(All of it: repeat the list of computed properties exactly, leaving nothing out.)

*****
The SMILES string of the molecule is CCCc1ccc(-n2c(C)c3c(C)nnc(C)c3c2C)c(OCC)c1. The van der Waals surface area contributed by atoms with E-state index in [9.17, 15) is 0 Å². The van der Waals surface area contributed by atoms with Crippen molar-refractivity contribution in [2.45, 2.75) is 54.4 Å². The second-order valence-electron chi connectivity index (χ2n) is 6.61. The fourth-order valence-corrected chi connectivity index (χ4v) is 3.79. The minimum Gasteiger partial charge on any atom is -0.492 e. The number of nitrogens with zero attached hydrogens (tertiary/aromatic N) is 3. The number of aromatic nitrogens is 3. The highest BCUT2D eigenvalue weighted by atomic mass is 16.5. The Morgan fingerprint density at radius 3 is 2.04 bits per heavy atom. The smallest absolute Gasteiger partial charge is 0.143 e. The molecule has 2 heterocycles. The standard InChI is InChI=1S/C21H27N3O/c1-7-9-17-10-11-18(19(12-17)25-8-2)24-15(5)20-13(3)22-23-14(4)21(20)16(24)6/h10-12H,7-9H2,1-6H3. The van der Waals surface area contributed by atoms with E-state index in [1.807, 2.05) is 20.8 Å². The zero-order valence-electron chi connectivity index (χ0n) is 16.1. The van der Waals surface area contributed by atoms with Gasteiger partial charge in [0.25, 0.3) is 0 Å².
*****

The SMILES string of the molecule is CCCc1ccc(-n2c(C)c3c(C)nnc(C)c3c2C)c(OCC)c1. The van der Waals surface area contributed by atoms with E-state index in [9.17, 15) is 0 Å². The van der Waals surface area contributed by atoms with Crippen molar-refractivity contribution in [2.45, 2.75) is 54.4 Å². The second-order valence-electron chi connectivity index (χ2n) is 6.61. The fourth-order valence-corrected chi connectivity index (χ4v) is 3.79. The minimum Gasteiger partial charge on any atom is -0.492 e. The number of nitrogens with zero attached hydrogens (tertiary/aromatic N) is 3. The number of aromatic nitrogens is 3. The highest BCUT2D eigenvalue weighted by atomic mass is 16.5. The Morgan fingerprint density at radius 3 is 2.04 bits per heavy atom. The smallest absolute Gasteiger partial charge is 0.143 e. The molecule has 2 heterocycles. The standard InChI is InChI=1S/C21H27N3O/c1-7-9-17-10-11-18(19(12-17)25-8-2)24-15(5)20-13(3)22-23-14(4)21(20)16(24)6/h10-12H,7-9H2,1-6H3. The van der Waals surface area contributed by atoms with E-state index in [1.807, 2.05) is 20.8 Å². The zero-order valence-electron chi connectivity index (χ0n) is 16.1. The van der Waals surface area contributed by atoms with Gasteiger partial charge in [0.25, 0.3) is 0 Å².